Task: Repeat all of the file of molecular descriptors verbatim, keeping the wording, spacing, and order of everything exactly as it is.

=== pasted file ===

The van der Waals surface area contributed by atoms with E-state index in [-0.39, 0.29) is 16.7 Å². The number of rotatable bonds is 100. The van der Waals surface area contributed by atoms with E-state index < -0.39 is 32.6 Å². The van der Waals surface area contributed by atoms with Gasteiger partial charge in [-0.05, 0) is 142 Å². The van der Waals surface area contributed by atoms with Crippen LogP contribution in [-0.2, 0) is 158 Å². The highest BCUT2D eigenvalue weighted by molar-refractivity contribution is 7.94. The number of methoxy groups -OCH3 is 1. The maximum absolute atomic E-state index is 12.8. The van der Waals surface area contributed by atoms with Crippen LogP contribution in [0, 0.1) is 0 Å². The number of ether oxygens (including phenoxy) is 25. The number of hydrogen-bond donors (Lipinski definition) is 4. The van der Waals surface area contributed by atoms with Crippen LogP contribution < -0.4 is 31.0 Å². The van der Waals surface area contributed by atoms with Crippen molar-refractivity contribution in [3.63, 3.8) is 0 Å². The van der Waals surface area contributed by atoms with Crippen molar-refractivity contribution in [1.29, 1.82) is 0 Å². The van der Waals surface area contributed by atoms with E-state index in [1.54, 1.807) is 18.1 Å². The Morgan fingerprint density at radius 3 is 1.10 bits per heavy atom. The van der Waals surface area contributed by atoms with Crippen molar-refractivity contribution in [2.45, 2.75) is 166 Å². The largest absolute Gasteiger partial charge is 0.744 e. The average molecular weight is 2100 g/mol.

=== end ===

The van der Waals surface area contributed by atoms with E-state index in [-0.39, 0.29) is 16.7 Å². The number of rotatable bonds is 100. The van der Waals surface area contributed by atoms with E-state index < -0.39 is 32.6 Å². The van der Waals surface area contributed by atoms with Gasteiger partial charge in [-0.05, 0) is 142 Å². The van der Waals surface area contributed by atoms with Crippen LogP contribution in [-0.2, 0) is 158 Å². The highest BCUT2D eigenvalue weighted by molar-refractivity contribution is 7.94. The number of methoxy groups -OCH3 is 1. The maximum absolute atomic E-state index is 12.8. The van der Waals surface area contributed by atoms with Crippen LogP contribution in [0, 0.1) is 0 Å². The number of ether oxygens (including phenoxy) is 25. The number of hydrogen-bond donors (Lipinski definition) is 4. The van der Waals surface area contributed by atoms with Crippen LogP contribution < -0.4 is 31.0 Å². The van der Waals surface area contributed by atoms with Crippen molar-refractivity contribution in [3.63, 3.8) is 0 Å². The van der Waals surface area contributed by atoms with Crippen molar-refractivity contribution in [1.29, 1.82) is 0 Å². The van der Waals surface area contributed by atoms with E-state index in [1.54, 1.807) is 18.1 Å². The Morgan fingerprint density at radius 3 is 1.10 bits per heavy atom. The van der Waals surface area contributed by atoms with Crippen molar-refractivity contribution in [2.45, 2.75) is 166 Å². The largest absolute Gasteiger partial charge is 0.744 e. The average molecular weight is 2100 g/mol.